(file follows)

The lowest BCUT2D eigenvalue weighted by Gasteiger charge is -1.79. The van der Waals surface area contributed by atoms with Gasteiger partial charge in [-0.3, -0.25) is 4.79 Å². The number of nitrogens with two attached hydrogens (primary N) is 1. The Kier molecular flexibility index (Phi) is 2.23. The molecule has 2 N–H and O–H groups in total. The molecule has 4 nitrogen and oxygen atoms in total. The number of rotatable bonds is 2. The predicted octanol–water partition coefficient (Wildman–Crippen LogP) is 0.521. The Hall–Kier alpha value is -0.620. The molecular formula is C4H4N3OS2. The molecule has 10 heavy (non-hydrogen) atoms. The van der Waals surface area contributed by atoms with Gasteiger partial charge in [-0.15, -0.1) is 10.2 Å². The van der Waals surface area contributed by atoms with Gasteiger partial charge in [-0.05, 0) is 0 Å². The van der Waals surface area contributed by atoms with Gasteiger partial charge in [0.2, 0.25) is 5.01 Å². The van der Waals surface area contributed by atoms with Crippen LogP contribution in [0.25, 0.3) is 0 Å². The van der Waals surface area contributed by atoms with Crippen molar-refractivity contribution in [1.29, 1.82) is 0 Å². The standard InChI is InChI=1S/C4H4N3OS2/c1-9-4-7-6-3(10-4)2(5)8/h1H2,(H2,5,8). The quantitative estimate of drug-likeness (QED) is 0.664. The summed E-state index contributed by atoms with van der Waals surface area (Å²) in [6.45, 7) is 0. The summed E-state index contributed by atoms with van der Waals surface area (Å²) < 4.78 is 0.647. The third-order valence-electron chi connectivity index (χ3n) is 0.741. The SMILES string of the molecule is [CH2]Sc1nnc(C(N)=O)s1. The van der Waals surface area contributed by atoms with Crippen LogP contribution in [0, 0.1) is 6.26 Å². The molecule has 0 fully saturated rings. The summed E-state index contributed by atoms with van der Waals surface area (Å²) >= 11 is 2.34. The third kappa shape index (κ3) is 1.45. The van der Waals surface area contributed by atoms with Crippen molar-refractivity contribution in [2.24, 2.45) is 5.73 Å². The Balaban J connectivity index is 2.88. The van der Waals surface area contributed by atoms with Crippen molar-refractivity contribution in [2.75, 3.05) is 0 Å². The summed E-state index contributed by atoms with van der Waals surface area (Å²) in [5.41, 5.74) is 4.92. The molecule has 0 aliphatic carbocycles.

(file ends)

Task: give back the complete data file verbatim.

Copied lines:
The lowest BCUT2D eigenvalue weighted by Gasteiger charge is -1.79. The van der Waals surface area contributed by atoms with Gasteiger partial charge in [-0.3, -0.25) is 4.79 Å². The number of nitrogens with two attached hydrogens (primary N) is 1. The Kier molecular flexibility index (Phi) is 2.23. The molecule has 2 N–H and O–H groups in total. The molecule has 4 nitrogen and oxygen atoms in total. The number of rotatable bonds is 2. The predicted octanol–water partition coefficient (Wildman–Crippen LogP) is 0.521. The Hall–Kier alpha value is -0.620. The molecular formula is C4H4N3OS2. The molecule has 10 heavy (non-hydrogen) atoms. The van der Waals surface area contributed by atoms with Gasteiger partial charge in [-0.15, -0.1) is 10.2 Å². The van der Waals surface area contributed by atoms with Gasteiger partial charge in [-0.05, 0) is 0 Å². The van der Waals surface area contributed by atoms with Gasteiger partial charge in [0.2, 0.25) is 5.01 Å². The van der Waals surface area contributed by atoms with Crippen LogP contribution in [0.25, 0.3) is 0 Å². The van der Waals surface area contributed by atoms with Crippen molar-refractivity contribution in [1.29, 1.82) is 0 Å². The standard InChI is InChI=1S/C4H4N3OS2/c1-9-4-7-6-3(10-4)2(5)8/h1H2,(H2,5,8). The quantitative estimate of drug-likeness (QED) is 0.664. The summed E-state index contributed by atoms with van der Waals surface area (Å²) in [6.45, 7) is 0. The summed E-state index contributed by atoms with van der Waals surface area (Å²) < 4.78 is 0.647. The third-order valence-electron chi connectivity index (χ3n) is 0.741. The SMILES string of the molecule is [CH2]Sc1nnc(C(N)=O)s1. The van der Waals surface area contributed by atoms with Crippen LogP contribution in [0, 0.1) is 6.26 Å². The molecule has 0 fully saturated rings. The summed E-state index contributed by atoms with van der Waals surface area (Å²) >= 11 is 2.34. The third kappa shape index (κ3) is 1.45. The van der Waals surface area contributed by atoms with Crippen molar-refractivity contribution in [2.24, 2.45) is 5.73 Å². The Balaban J connectivity index is 2.88. The van der Waals surface area contributed by atoms with Crippen molar-refractivity contribution in [2.75, 3.05) is 0 Å². The summed E-state index contributed by atoms with van der Waals surface area (Å²) in [5.41, 5.74) is 4.92. The molecule has 0 aliphatic carbocycles.